This article on boutique marijuana incorrectly said that Virginia has no medical marijuana law. A law on the books allows the use of marijuana in the treatment of cancer and glaucoma, but because of conflicting laws the state is not considered to be among those that have approved medical use of the drug.
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Boutique buds: What underground mom-and-pop growers did while we debated legalization
Apart from the gathering odor, which can be strong and pungent, the maturing inflorescence is marked by a number of striking elements. It contains small, underdeveloped leaves that are trimmed at harvest. The pistils often change from their blond color to become threads of amber. The buds and leaves appear to be frosted with sugar crystals, and in some varieties, such as Purple Kush, the buds have a purple-blue cast.
After harvest the buds are cured and dried to permit storage, to preserve and intensify the psychoactive compounds and to prevent crop-destroying mold. Cervantes hopes to harvest 4 to 6 ounces from each plant, enough for about 300 cigarettes. He adds a little tobacco to his joints, a habit he picked up after six years in Spain as a self-imposed exile of the George W. Bush years.
In his office, he takes out some stored buds, and I look at them under a microscope: The surfaces are covered in minute crystalline structures, like the stalked eyeballs of snails, but glasslike. These fragile trichomes, which give modern varieties their frostiness, are full of a compound called THC, one of about 100 cannabinoids but the principal one for producing the high. The trichomes grow most abundant and THC-rich just as the plant matures. The gardener must be watchful.
As I am pondering this, the air is suddenly full of the acrid aroma of an ignited joint. Cervantes has a doctor's recommendation to take marijuana for insomnia and backache. He says he smokes from one to four joints a day. Everyone I meet on this journey seems to have some sort of chronic medical complaint, ranging from anxiety to insomnia, from attention deficit disorder to a condition called cyclic vomiting syndrome.
For those in their 30s, like Ramsay, the state legitimization of growing and using marijuana, for medical purposes at least, is a world they have grown up with. But for an earlier generation that came of age in the hippie era, then saw it all move underground, the present period of conditional legalization comes after years of living outside the law and within a dark realm of fear, stigma and seedy transactions. "I cried the first time I bought it" legally, said Cervantes, who is 56. "It's a whole different feeling. You can grow it and not be afraid."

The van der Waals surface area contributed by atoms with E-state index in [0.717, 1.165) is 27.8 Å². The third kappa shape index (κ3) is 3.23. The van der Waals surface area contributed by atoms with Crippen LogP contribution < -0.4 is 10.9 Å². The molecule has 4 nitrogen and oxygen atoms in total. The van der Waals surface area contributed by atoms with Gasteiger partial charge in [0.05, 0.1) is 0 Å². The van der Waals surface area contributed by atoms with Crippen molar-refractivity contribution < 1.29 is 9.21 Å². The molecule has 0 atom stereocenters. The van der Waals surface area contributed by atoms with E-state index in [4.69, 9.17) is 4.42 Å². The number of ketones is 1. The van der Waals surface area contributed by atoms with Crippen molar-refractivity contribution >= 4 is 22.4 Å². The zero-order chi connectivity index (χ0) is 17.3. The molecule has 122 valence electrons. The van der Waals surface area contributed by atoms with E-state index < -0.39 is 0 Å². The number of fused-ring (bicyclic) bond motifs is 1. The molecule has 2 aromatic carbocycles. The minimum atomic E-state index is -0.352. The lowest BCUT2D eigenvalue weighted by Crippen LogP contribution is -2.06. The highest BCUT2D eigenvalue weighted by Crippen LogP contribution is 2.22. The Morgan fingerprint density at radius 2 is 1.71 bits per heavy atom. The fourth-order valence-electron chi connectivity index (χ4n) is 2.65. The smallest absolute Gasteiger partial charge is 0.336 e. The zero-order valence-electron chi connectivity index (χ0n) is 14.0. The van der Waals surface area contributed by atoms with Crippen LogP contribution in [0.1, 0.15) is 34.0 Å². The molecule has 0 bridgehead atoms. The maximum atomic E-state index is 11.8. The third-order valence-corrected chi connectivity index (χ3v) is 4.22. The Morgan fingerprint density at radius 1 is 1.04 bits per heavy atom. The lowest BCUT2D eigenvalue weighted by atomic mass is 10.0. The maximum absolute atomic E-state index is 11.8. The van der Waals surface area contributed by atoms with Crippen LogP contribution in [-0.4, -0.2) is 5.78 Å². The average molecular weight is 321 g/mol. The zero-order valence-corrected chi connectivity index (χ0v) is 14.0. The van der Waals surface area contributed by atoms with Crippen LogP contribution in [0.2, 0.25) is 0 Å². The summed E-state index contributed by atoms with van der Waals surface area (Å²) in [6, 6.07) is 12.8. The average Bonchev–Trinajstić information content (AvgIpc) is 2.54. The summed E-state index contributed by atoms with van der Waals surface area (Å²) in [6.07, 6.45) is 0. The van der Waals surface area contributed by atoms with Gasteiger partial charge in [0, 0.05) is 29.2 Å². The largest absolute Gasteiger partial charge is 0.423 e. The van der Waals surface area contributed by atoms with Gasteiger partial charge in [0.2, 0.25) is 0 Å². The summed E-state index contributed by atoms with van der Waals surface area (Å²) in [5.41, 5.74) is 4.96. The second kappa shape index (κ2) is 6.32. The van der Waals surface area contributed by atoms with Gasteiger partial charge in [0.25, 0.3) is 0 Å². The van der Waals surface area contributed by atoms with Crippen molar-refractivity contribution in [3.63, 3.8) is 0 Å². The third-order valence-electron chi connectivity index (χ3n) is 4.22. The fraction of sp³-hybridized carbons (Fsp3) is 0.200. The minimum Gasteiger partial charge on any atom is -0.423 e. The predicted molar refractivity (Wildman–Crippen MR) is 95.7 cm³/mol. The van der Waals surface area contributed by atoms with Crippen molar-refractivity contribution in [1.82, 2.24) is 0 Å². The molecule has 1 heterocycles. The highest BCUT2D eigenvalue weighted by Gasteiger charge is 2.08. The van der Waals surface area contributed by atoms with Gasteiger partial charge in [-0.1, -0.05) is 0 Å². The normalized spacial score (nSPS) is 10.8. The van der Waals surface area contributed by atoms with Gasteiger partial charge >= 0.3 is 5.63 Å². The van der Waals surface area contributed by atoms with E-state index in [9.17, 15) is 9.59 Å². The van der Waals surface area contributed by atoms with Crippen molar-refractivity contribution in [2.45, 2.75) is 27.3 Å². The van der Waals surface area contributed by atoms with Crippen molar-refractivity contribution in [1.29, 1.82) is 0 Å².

His hydroponics store was closed in a nationwide DEA raid in the late 198os. Fearing prosecution, he went underground and spent increasingly long periods in the safe haven of the Netherlands. In Holland, he met other pot refugees from the United States and other countries, and this place of exile became a center of a nascent interest in breeding new varieties.
Hobby growers and breeders today collectively make this plant the subject of "the biggest seed-breeding program in the world," says Ed Rosenthal, a horticultural instructor at Oaksterdam University.
There are two basic breeding lines in cannabis hybridization: the wild species, Cannabis sativa, and a subspecies named indica. The sativa is a lanky, slow-growing but potent weed hailing from tropical and subtropical climes. Indica is native to Afghanistan and east along the foothills of the Himalayas, and is distinguished by its short, bushy habit and broader leaves. Other strains naturally developed with distinctive regional traits from Mexico to equatorial Africa to Thailand.
It's a simple proposition to create what might be an alluring hybrid between a male and female plant. What is more difficult and painstaking is to develop a seed strain that will replicate itself consistently. This requires raising several generations of plants, and can take from 18 months to five years or more.
In Holland in the 1980s, landmark strains such as Skunk No. 1 and Haze launched a breeding frenzy that spawned other classic varieties, including White Widow, Northern Lights and Big Bud. The hybridizers were tapping the myriad genes of sativas, indicas and naturally occurring varieties to increase the yield, shorten the flowering cycle and make the plants bushier for indoor cultivation.
Oaksterdam University's Rosenthal, writing in "The Big Book of Buds, Volume 3," says the cannabis world is now seeing a fourth breeding wave whose intent is to produce plants that are "tweaked to produce connoisseur highs."